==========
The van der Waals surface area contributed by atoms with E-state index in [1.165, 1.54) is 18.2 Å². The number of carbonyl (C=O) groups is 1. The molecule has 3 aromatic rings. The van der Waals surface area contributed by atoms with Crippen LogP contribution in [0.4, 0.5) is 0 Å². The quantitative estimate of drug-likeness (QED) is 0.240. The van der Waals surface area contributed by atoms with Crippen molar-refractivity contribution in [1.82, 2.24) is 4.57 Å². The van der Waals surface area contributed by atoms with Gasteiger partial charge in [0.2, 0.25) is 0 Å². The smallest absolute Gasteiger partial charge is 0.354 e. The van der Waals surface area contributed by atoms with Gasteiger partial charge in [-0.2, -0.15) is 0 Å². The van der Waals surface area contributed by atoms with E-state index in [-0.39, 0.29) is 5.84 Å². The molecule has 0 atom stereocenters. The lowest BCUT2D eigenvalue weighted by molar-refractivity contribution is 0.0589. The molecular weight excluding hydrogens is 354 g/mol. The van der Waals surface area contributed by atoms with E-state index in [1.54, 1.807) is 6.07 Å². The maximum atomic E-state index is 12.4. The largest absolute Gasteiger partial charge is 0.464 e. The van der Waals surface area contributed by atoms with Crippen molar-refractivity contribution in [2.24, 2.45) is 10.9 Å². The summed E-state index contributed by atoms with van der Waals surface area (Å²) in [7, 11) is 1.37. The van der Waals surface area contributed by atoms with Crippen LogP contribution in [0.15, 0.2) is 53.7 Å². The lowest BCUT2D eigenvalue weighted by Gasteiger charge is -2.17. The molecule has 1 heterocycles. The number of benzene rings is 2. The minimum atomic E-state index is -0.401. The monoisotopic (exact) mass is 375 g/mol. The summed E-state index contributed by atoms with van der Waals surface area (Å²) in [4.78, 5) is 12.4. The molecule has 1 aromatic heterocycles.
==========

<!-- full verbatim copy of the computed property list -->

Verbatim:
The van der Waals surface area contributed by atoms with E-state index in [1.165, 1.54) is 18.2 Å². The number of carbonyl (C=O) groups is 1. The molecule has 3 aromatic rings. The van der Waals surface area contributed by atoms with Crippen LogP contribution in [0.4, 0.5) is 0 Å². The quantitative estimate of drug-likeness (QED) is 0.240. The van der Waals surface area contributed by atoms with Crippen molar-refractivity contribution in [1.82, 2.24) is 4.57 Å². The van der Waals surface area contributed by atoms with Gasteiger partial charge in [0.2, 0.25) is 0 Å². The smallest absolute Gasteiger partial charge is 0.354 e. The van der Waals surface area contributed by atoms with Gasteiger partial charge in [-0.2, -0.15) is 0 Å². The van der Waals surface area contributed by atoms with E-state index in [-0.39, 0.29) is 5.84 Å². The molecule has 0 atom stereocenters. The lowest BCUT2D eigenvalue weighted by molar-refractivity contribution is 0.0589. The molecular weight excluding hydrogens is 354 g/mol. The van der Waals surface area contributed by atoms with E-state index in [1.54, 1.807) is 6.07 Å². The maximum atomic E-state index is 12.4. The largest absolute Gasteiger partial charge is 0.464 e. The van der Waals surface area contributed by atoms with Crippen molar-refractivity contribution in [2.24, 2.45) is 10.9 Å². The summed E-state index contributed by atoms with van der Waals surface area (Å²) in [7, 11) is 1.37. The van der Waals surface area contributed by atoms with Crippen LogP contribution in [0.15, 0.2) is 53.7 Å². The lowest BCUT2D eigenvalue weighted by Gasteiger charge is -2.17. The molecule has 1 heterocycles. The number of benzene rings is 2. The minimum atomic E-state index is -0.401. The monoisotopic (exact) mass is 375 g/mol. The summed E-state index contributed by atoms with van der Waals surface area (Å²) in [4.78, 5) is 12.4. The molecule has 1 aromatic heterocycles.